Cas fights the pain and fatigue of both his curse and the torture as he begs his “brothers” to believe him about what he knows about Metatron. They threaten to cut off his extremities, including his junk (aren’t Angels supposed to be junkless?) and we realize that Cas’ curse? Might just be the least of his troubles.


5. Baby Signs

Jenna calls the Ghostbusters—I mean, Dean (again, same diff)—and calls him back to Iowa to examine Amara and her new talent for embedding blocks reading “FEED ME” into walls and not since Seymour have we seen that phrase used so creepily. As he heads down the path to Grandmother’s house, we get our only long distance broment as Dean asks for Sam’s input, referring to the wave of the Darkness mist as a giant, crazy fart and making Sam laugh.


Sam lies to Dean (must be Wednesday) about how things are going in Zombieland, and, as he frantically researches, we see that BiteMe’s pudding was his last meal. Sam’s very life is on the clock, and it’s ticking fast.


6. “There’s no singing in Supernatural!”

But wait—apparently there is! As Sam tries to study infectious diseases he hears the familiar refrains of “O Death” coming from the hallway and between this and the pudding I am loving the nods back to episodes past. The vocalist is the beautiful Billie, a reaper who knows Sam by name but says he isn’t her type and that’s okay, Billie, because he is my type enough for the both of us. She lets him, know in the worst of predictive ways, that if Sam or Dean die again it will truly be the end. The Reapers, as a payback for the killing of Death, intend to toss a biologically dead Sam or Dean into the Empty—“And nothing comes back from that.” She tells Sam he is dying—unclean in the Biblical sense—and she’ll see him real soon.


As Sam’s infection spreads, so does his desperation, driving him to chapel to beg for help from God. In spite of all that has happened to them, Sam has always been a believer in God, almost as much as he believes that he is the root of all evil. He offers to die for a sign to save Dean. “Please. Dean deserves better. Dean deserves a life,” he prays, his eyes shining with unshed tears. “We need your help, God. We need to know there’s hope. We need a sign.”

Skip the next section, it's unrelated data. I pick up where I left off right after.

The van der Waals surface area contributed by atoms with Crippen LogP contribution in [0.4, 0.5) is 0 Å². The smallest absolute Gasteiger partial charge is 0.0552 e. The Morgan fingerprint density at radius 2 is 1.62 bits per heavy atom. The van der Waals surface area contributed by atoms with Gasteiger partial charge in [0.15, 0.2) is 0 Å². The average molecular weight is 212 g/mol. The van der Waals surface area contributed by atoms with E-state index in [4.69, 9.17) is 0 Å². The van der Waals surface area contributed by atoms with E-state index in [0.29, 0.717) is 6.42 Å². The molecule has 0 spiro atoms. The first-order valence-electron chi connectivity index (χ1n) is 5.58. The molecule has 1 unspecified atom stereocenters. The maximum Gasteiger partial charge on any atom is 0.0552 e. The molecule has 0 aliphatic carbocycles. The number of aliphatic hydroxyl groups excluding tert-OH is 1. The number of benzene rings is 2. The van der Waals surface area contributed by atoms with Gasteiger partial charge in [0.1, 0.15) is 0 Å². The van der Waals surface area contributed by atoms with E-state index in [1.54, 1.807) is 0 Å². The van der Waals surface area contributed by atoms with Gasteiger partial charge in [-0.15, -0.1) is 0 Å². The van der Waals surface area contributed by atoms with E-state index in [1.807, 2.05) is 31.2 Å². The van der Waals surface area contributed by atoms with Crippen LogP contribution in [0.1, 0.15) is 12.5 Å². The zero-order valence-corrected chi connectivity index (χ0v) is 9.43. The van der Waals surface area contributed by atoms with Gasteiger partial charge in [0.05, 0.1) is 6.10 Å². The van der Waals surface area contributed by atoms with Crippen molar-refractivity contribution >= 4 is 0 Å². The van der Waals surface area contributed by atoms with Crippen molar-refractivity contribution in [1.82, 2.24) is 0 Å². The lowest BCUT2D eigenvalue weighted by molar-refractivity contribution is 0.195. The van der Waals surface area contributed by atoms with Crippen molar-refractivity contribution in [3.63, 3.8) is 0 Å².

And a sign he gets—he falls to the ground seeing himself horrifically, hellishly tortured (to the point that I actually winced not for Sam but for Jared Padalecki) screaming in pain. “What does that MEAN?!” he shouts, and we both want and don’t want to know the same.


7. Sister from Another Mister

As Ephraim and Jonah debate over which part of Cas to neuter, He-annah comes in to save him. Cas still cares about Hannah and s/he still clearly loves him, trying to heal his curse and failing. Cas tells Hannah about the release of the Darkness. “God help us,” she says. “I wouldn’t count on that,” Cas replies, bitter and defeated. When Hannah asks Cas to give up the Winchesters he figures out the motivation asking if Hannah hates him just as much as the other angels do. She can’t answer. It doesn’t matter anyway. Hannah’s bad cops to her good break back in, intent on using Naomi’s lobotomy device to crack Cas like a coconut.


In the end, Hannah cannot watch her friend in pain, and tries to stop it, getting beaten for her efforts. Cas, in response? Totally hulks out. His curse kicks in and spits the machine right out of his head and he attacks the Blunder Twins, killing Jonah with his own blade. Hannah looks to Cas for forgiveness but it is too late. Ephraim runs Hannah through the throat and kills her instantly.


Cas, in his rage once again not much more than a rabid dog, takes a beating and then kills Ephraim, leaving three dead angels at his feet and despair in his heart.


8. Bless Me Father, For You Have Sinned

Dean arrives to Jenna’s grandmother’s house to help her with what sounds like a possessed Amara “We got another problem,” Jenna says. “Figures,” Dean replies, before entering to find an exorcist named…Father Crowley? Oh, crap.